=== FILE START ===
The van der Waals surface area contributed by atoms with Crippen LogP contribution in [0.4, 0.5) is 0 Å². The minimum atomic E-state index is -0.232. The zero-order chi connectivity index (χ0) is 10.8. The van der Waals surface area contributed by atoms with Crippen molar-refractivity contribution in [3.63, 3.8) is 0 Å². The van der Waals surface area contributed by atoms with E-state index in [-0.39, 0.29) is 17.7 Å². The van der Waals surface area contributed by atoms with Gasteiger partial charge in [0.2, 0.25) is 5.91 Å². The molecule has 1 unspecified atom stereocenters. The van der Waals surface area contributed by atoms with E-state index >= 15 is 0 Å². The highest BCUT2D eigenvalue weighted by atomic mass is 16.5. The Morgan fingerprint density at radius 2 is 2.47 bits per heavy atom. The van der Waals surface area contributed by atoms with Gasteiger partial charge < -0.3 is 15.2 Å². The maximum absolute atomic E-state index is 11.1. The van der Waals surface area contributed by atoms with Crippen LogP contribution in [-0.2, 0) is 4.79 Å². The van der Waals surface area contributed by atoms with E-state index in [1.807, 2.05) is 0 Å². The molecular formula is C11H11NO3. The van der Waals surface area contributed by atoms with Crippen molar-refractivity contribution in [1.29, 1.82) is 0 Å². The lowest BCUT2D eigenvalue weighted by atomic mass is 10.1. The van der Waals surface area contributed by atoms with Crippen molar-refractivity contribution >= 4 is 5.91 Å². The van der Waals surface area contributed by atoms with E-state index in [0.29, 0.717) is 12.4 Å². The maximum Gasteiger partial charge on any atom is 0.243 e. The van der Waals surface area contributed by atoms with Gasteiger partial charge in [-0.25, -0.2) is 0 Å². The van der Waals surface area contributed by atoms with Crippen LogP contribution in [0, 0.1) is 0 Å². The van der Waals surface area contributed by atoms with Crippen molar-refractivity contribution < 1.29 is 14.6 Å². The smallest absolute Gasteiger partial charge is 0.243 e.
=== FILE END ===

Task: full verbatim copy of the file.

The van der Waals surface area contributed by atoms with Crippen LogP contribution in [0.4, 0.5) is 0 Å². The minimum atomic E-state index is -0.232. The zero-order chi connectivity index (χ0) is 10.8. The van der Waals surface area contributed by atoms with Crippen molar-refractivity contribution in [3.63, 3.8) is 0 Å². The van der Waals surface area contributed by atoms with E-state index in [-0.39, 0.29) is 17.7 Å². The van der Waals surface area contributed by atoms with Gasteiger partial charge in [0.2, 0.25) is 5.91 Å². The molecule has 1 unspecified atom stereocenters. The van der Waals surface area contributed by atoms with E-state index >= 15 is 0 Å². The highest BCUT2D eigenvalue weighted by atomic mass is 16.5. The Morgan fingerprint density at radius 2 is 2.47 bits per heavy atom. The van der Waals surface area contributed by atoms with Gasteiger partial charge < -0.3 is 15.2 Å². The maximum absolute atomic E-state index is 11.1. The van der Waals surface area contributed by atoms with Crippen LogP contribution in [-0.2, 0) is 4.79 Å². The van der Waals surface area contributed by atoms with E-state index in [1.807, 2.05) is 0 Å². The molecular formula is C11H11NO3. The van der Waals surface area contributed by atoms with Crippen molar-refractivity contribution in [1.29, 1.82) is 0 Å². The lowest BCUT2D eigenvalue weighted by atomic mass is 10.1. The van der Waals surface area contributed by atoms with Crippen molar-refractivity contribution >= 4 is 5.91 Å². The van der Waals surface area contributed by atoms with E-state index in [0.29, 0.717) is 12.4 Å². The maximum Gasteiger partial charge on any atom is 0.243 e. The van der Waals surface area contributed by atoms with Gasteiger partial charge in [-0.25, -0.2) is 0 Å². The van der Waals surface area contributed by atoms with Crippen LogP contribution in [0, 0.1) is 0 Å². The van der Waals surface area contributed by atoms with Crippen molar-refractivity contribution < 1.29 is 14.6 Å². The smallest absolute Gasteiger partial charge is 0.243 e.